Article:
. . "He clearly saw the need for stability on the frontier. He was also very zealous in his protection of the tribes that he was working with. Often some of the soldiers who came north were not the best role models to imitate."
. . "He is as much a pioneer of the West as the pioneers we cherish in U. S. history. Not only because he introduced a faith -- he was a colonizer, an explorer, a man of great determination. Not that many people come around in history.
. . "His age is much more amazing. And his illness, his physical limitations. He was a very humble man, too. With his credentials, he could have had a very nice cloistered life, but he chose a life of hardship, which is very much apostolic, I think."
FATHER FRANCIS F. GUEST, O. F.M., director of the Santa Barbara Mission Archive-Library:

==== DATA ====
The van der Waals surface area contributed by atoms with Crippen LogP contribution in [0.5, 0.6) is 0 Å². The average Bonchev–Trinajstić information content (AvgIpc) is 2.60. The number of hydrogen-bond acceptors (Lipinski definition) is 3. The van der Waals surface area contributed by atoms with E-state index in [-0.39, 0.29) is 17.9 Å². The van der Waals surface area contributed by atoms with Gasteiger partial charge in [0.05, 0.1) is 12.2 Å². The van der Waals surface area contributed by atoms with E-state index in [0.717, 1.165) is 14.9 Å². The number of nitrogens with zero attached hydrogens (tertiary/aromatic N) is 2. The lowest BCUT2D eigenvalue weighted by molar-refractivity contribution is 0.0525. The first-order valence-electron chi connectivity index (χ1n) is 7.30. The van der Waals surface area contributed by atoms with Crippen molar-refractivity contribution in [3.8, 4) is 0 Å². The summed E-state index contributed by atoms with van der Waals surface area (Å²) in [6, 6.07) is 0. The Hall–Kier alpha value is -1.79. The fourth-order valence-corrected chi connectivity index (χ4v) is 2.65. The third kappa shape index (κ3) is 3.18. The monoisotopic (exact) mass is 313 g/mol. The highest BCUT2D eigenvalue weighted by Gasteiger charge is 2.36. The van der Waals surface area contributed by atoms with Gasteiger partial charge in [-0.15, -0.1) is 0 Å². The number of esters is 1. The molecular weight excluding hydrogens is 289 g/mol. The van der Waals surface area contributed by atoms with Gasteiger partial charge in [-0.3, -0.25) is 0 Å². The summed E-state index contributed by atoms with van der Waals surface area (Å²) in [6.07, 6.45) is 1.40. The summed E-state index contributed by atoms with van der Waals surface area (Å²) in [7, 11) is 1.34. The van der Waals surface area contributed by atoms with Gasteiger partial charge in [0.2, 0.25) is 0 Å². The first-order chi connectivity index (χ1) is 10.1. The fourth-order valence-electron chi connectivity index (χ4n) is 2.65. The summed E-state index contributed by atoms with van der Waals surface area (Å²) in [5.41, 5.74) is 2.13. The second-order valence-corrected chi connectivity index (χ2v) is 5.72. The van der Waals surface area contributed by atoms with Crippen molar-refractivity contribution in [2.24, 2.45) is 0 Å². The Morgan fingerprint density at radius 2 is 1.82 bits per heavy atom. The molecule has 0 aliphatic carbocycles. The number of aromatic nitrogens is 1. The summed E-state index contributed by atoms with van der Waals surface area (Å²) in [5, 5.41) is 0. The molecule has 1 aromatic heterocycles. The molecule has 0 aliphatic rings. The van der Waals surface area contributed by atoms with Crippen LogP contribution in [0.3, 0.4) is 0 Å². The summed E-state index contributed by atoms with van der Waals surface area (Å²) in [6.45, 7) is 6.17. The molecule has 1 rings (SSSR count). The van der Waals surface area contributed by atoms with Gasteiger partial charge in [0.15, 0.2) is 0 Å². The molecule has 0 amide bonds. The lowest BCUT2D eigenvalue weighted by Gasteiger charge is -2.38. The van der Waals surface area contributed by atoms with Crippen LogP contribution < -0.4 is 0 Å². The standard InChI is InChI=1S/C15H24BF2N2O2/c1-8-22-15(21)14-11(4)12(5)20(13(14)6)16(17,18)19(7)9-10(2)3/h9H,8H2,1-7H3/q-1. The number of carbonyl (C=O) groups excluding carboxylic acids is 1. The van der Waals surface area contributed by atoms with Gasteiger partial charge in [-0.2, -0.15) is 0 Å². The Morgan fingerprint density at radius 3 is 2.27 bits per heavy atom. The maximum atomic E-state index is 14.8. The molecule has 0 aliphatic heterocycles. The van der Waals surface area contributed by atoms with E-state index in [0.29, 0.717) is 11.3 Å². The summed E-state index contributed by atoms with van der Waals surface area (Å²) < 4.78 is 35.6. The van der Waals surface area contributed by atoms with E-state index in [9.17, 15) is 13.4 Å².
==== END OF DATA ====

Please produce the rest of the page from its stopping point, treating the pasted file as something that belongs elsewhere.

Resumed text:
. . "He was a man who was not really interested in fame or in honor, or in being held in high regard by the government or by the Viceroys, or by anyone. He was simply interested in doing his spiritual work and if somebody else got the credit for it, he was not concerned one way or the other.
. . "To me, this was an act of extraordinary virtue, extraordinary generosity. It might even be called magnanimity. He was very big-hearted in his love for the Indians, in his love for his work and his dedication to his work. He had very pure intentions. I think that this was an act of virtue on his part, which would merit him very high praise from historians who studied his life from this viewpoint."
FATHER JUNÍPERO SERRA: BIOGRAPHY